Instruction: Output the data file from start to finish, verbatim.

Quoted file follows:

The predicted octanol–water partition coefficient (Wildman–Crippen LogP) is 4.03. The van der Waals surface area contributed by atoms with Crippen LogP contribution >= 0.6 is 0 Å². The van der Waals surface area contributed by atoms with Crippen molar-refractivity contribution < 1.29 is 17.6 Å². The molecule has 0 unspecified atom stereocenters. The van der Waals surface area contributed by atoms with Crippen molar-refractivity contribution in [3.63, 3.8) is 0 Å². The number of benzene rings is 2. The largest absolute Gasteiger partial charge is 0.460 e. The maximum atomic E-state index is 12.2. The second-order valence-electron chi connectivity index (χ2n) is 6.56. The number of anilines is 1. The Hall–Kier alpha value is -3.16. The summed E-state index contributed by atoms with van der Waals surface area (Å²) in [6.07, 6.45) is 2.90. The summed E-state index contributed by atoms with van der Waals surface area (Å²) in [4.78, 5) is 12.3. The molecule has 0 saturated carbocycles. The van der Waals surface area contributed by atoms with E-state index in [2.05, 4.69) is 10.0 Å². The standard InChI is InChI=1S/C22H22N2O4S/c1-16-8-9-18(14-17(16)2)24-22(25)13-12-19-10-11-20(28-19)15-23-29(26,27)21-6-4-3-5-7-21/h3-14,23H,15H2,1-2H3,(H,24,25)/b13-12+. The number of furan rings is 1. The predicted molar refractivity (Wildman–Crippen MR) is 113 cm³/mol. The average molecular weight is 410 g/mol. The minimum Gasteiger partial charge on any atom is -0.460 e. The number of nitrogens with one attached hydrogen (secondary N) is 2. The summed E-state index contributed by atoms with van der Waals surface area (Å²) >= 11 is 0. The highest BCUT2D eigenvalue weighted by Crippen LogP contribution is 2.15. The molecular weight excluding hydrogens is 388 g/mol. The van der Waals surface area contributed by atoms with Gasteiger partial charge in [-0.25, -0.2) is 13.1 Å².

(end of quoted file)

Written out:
The predicted octanol–water partition coefficient (Wildman–Crippen LogP) is 4.03. The van der Waals surface area contributed by atoms with Crippen LogP contribution >= 0.6 is 0 Å². The van der Waals surface area contributed by atoms with Crippen molar-refractivity contribution < 1.29 is 17.6 Å². The molecule has 0 unspecified atom stereocenters. The van der Waals surface area contributed by atoms with Crippen molar-refractivity contribution in [3.63, 3.8) is 0 Å². The number of benzene rings is 2. The largest absolute Gasteiger partial charge is 0.460 e. The maximum atomic E-state index is 12.2. The second-order valence-electron chi connectivity index (χ2n) is 6.56. The number of anilines is 1. The Hall–Kier alpha value is -3.16. The summed E-state index contributed by atoms with van der Waals surface area (Å²) in [6.07, 6.45) is 2.90. The summed E-state index contributed by atoms with van der Waals surface area (Å²) in [4.78, 5) is 12.3. The molecule has 0 saturated carbocycles. The van der Waals surface area contributed by atoms with E-state index in [2.05, 4.69) is 10.0 Å². The standard InChI is InChI=1S/C22H22N2O4S/c1-16-8-9-18(14-17(16)2)24-22(25)13-12-19-10-11-20(28-19)15-23-29(26,27)21-6-4-3-5-7-21/h3-14,23H,15H2,1-2H3,(H,24,25)/b13-12+. The number of furan rings is 1. The predicted molar refractivity (Wildman–Crippen MR) is 113 cm³/mol. The average molecular weight is 410 g/mol. The minimum Gasteiger partial charge on any atom is -0.460 e. The number of nitrogens with one attached hydrogen (secondary N) is 2. The summed E-state index contributed by atoms with van der Waals surface area (Å²) >= 11 is 0. The highest BCUT2D eigenvalue weighted by Crippen LogP contribution is 2.15. The molecular weight excluding hydrogens is 388 g/mol. The van der Waals surface area contributed by atoms with Gasteiger partial charge in [-0.25, -0.2) is 13.1 Å².